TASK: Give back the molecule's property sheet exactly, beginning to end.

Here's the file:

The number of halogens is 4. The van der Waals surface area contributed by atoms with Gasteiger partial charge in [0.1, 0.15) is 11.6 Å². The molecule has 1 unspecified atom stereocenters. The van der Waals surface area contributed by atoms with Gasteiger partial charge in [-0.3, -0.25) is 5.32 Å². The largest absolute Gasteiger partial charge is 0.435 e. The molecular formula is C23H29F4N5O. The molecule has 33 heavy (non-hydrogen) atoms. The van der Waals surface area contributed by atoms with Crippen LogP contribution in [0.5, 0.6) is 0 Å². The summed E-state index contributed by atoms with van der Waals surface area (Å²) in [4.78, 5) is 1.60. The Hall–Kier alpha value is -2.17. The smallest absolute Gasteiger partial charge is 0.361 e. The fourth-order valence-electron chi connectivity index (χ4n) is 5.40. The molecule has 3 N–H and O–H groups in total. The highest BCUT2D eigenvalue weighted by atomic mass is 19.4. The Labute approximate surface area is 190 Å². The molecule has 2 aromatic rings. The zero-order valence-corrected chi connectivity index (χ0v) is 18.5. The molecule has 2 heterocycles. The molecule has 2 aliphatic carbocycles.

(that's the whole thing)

The number of halogens is 4. The van der Waals surface area contributed by atoms with Gasteiger partial charge in [0.1, 0.15) is 11.6 Å². The molecule has 1 unspecified atom stereocenters. The van der Waals surface area contributed by atoms with Gasteiger partial charge in [-0.3, -0.25) is 5.32 Å². The largest absolute Gasteiger partial charge is 0.435 e. The molecular formula is C23H29F4N5O. The molecule has 33 heavy (non-hydrogen) atoms. The van der Waals surface area contributed by atoms with Crippen LogP contribution in [0.5, 0.6) is 0 Å². The summed E-state index contributed by atoms with van der Waals surface area (Å²) in [4.78, 5) is 1.60. The Hall–Kier alpha value is -2.17. The smallest absolute Gasteiger partial charge is 0.361 e. The fourth-order valence-electron chi connectivity index (χ4n) is 5.40. The molecule has 3 N–H and O–H groups in total. The highest BCUT2D eigenvalue weighted by atomic mass is 19.4. The Labute approximate surface area is 190 Å². The molecule has 2 aromatic rings. The zero-order valence-corrected chi connectivity index (χ0v) is 18.5. The molecule has 2 heterocycles. The molecule has 2 aliphatic carbocycles.